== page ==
I lost my Grandad to cancer while I was still at school, and it was tough. Hospices like Wheatfields Hospice (who cared for my Grandad) do fantastic work, but I am looking forward to the day when we can find a cure for this horrible disease. The worst part was knowing that there was nothing that could be done, but we can keep hope in the work that these fantastic organisations carry out that the future will be brighter.
For more information about Stand up to Cancer and the amazing work that they do, visit the SU2C website.
I’ve just finished reading Moneyball by Michael Lewis. As I mentioned in my previous post, I’d been told by a lot of people on Twitter that I should read it, and I did really enjoy it. I was worried that there were going to be too many statistics which would make it hard to read, but I found it really informative – any statistics mentioned were clearly explained. I felt compelled to keep reading as I really wanted to know what was going to happen next. The book all took place a few years before I started watching baseball and I had no idea how the season ended, so it was really surprising what Billy Beane achieved with such a small payroll and a willingness to try a new idea. I’ve just found out the film is out in the UK on 25th November – I’ll definitely be in line to see it.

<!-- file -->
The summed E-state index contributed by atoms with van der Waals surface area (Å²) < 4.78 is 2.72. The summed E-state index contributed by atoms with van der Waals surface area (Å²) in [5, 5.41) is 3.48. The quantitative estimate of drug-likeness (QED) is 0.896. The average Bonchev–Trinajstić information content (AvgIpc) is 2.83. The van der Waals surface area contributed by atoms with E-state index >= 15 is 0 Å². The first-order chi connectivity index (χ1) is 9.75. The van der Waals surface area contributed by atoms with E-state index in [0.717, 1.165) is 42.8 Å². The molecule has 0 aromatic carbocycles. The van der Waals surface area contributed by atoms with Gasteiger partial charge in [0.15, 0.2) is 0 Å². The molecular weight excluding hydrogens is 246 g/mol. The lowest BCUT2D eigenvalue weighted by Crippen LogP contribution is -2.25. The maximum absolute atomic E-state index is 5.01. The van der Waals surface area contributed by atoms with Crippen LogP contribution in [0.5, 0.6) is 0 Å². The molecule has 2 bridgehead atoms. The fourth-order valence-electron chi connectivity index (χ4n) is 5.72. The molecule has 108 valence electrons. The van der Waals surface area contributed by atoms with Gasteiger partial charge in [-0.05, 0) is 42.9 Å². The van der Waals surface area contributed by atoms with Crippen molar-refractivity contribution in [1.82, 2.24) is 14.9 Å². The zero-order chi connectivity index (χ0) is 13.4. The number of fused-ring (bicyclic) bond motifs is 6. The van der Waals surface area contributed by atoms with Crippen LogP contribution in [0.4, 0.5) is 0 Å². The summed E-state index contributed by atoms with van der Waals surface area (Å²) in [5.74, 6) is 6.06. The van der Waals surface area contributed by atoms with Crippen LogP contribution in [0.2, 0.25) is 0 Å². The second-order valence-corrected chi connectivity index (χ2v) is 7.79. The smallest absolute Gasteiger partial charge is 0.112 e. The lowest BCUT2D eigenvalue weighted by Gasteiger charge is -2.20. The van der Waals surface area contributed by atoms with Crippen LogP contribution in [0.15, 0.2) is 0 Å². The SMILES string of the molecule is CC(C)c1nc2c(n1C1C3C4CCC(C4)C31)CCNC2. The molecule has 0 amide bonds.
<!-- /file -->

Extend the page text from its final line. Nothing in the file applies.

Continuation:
The next book I’m reading is The Beautiful and Damned by F. Scott Fitzgerald. I recently bought a set of three books from The Book People (The Beautiful and Damned, The Great Gatsby and Tender is the Night). I read The Great Gatsby a couple of years ago and I really enjoyed it, so I’m hoping that I enjoy this one as much. I’m a terrible one for judging books by their covers (especially if I’m in the local charity shop stood in front of a shelf of books for 25p each and trying to decide which ones to buy), but I do really like the covers that they have put on these books, they look very stylish and 1920’s-esque, perfect for these stories.